A Timeless Composition

interweaved movements from Beethoven and Ligeti,
played by Herbert Schuch


In this magazine and in its predecessor, Music & Vision, I have often reviewed concerts of the Istituzione Universitaria dei Concerti (IUC), the music society which is an offspring of Rome's oldest university, Università La Sapienza. [Read Elective Affinities, 11 March 2019.] From October until May, the IUC has two concert series of international standard, on Tuesdays at 8:30pm and Saturdays at 5:30pm. The prices are quite low - less than half of those for concert tickets at the National Santa Cecilia Academy. The audience includes a high proportion of young people, and there is no need for formal attire.

An audience in the Aula Magna concert hall in Rome. Photo © 2015 Damiano Rosa
An audience in the Aula Magna concert hall in Rome. Photo © 2015 Damiano Rosa

The building and auditorium are attractive, comfortable, and there are excellent acoustics. Although the venue is close to the city center, there is a vast parking area. More importantly, the programs are well thought out and fanciful.

The Palazzo del Rettorato at Università La Sapienza
The Palazzo del Rettorato at Università La Sapienza

A very unusual and fancy idea is to combine György Ligeti and Ludwig van Beethoven. Yet the mix, or rather the merger, worked quite well on 9 April 2019, when the task was entrusted to Herbert Schuch. Born in Transylvania of German descent, and forty years old, he has gained a reputation for being among the most interesting pianists of his generation, with his strikingly conceived concert programs and CD recordings.

In 2013 he received the ECHO Klassik award for his recording of the piano concerto by Viktor Ullmann and Beethoven's Piano Concerto No 3 with the WDR Sinfonieorchester conducted by Olari Elts. In 2014, he issued a fascinating solo CD, Invocation, with works by Bach, Liszt, Messiaen, Murail and Ravel, which engages with the sound of bells. He was heard playing this program in recitals at the Salzburg Festival, the Stuttgart Musikfest, and in Dresden's Frauenkirche and Berlin' Philharmonie, among other venues. A piano-duet CD with Gülru Ensari, featuring works by Brahms, Hindemith, Stravinsky and Özkan Manav, was issued in early 2017. Schuch has worked with a number of renowned orchestras, including the London Philharmonic Orchestra, the NHK Symphony Orchestra, Camerata Salzburg, the Residentie Orkest Den Haag, the Bamberg Symphony, the Dresden Philharmonic and the radio orchestras of BeeMDR, WDR, NDR Hannover and Danish Radio. Thus, a sterling background.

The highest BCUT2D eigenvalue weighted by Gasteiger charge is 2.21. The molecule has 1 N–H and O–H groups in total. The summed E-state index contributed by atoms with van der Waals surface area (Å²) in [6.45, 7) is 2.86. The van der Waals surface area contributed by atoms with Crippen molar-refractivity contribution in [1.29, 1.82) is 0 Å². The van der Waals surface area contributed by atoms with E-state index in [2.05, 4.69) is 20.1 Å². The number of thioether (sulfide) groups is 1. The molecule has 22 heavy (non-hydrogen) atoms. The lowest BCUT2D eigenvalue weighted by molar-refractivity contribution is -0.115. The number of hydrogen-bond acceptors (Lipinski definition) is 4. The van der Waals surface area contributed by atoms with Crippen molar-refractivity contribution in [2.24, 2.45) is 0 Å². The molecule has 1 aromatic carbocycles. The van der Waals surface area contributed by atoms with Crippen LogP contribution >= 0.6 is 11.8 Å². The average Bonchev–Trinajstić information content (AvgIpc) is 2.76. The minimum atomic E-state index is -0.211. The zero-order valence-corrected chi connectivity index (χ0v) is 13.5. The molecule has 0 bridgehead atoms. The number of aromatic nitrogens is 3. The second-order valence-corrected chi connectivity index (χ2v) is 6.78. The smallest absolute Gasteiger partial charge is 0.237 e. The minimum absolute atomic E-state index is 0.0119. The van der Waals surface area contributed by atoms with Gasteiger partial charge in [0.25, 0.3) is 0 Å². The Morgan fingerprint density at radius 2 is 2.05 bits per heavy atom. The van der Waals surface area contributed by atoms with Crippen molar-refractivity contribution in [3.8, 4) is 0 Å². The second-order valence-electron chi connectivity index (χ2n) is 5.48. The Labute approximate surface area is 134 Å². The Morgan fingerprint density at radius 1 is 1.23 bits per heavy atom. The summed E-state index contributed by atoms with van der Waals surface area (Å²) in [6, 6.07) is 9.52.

Herbert Schuch performing in 2014
Herbert Schuch performing in 2014

On 9 April, the first part of the concert was the most interesting and innovative. Beethoven's Bagatelles Op 119 - eleven very short pieces composed between the 1790s and the early 1820s - were played by alternating each piece with one of the eleven miniscule compositions of Ligeti's Musica ricercata, written 1951-53. The compositions mirror different styles and times. Beethoven's eleven pieces include a waltz, a minuet, a few marked cantabile, and references also to a variety of musical ideas, even a solemn choral moment (although of course without a chorus) as a finale. Instead, Musica ricercata are the outcome of a period of crisis for Ligeti, who felt isolated in the cultural climate of Hungary when 'realistic socialism' was the name of the game in all artistic expressions, including music. Ligeti tried to develop a new musical language and syntax with pieces of only one or just a few notes through dynamic octaves (ie piano, forte and fortissimo). The title of the cycle is to be interpreted literally as 'researched music' or 'sought music'. This work captures the essence of Ligeti's search to construct his own compositional style, and as such presages many of the more radical directions Ligeti would take in the future. Musica ricercata had its debut in Sweden in 1969, almost twenty years after it was composed, but it became well-known to general audiences in 1999 when it was used in the sound track for a Stanley Kubrick film. Shuch has a really magic touch: overall the two cycles last about forty-five minutes and sounded like a timeless composition, an anthem to nearly two centuries of piano music. The audience was enthralled.

After the intermission, Schuch performed two quite popular Beethoven sonatas: No 6 in F, Op 10 No 2 and No 21 in C (Waldstein), Op 53. He was very sweet in the former and very joyful in the latter, especially in the third and last movement.

During the accolades, Schuch was asked for an encore. He was especially virtuoso in Liszt's Étude S 140 No 3 in G sharp minor, commonly called La Campanella (the Little Bell) in Italy.

Copyright © 11 April 2019 Giuseppe Pennisi,
Rome, Italy


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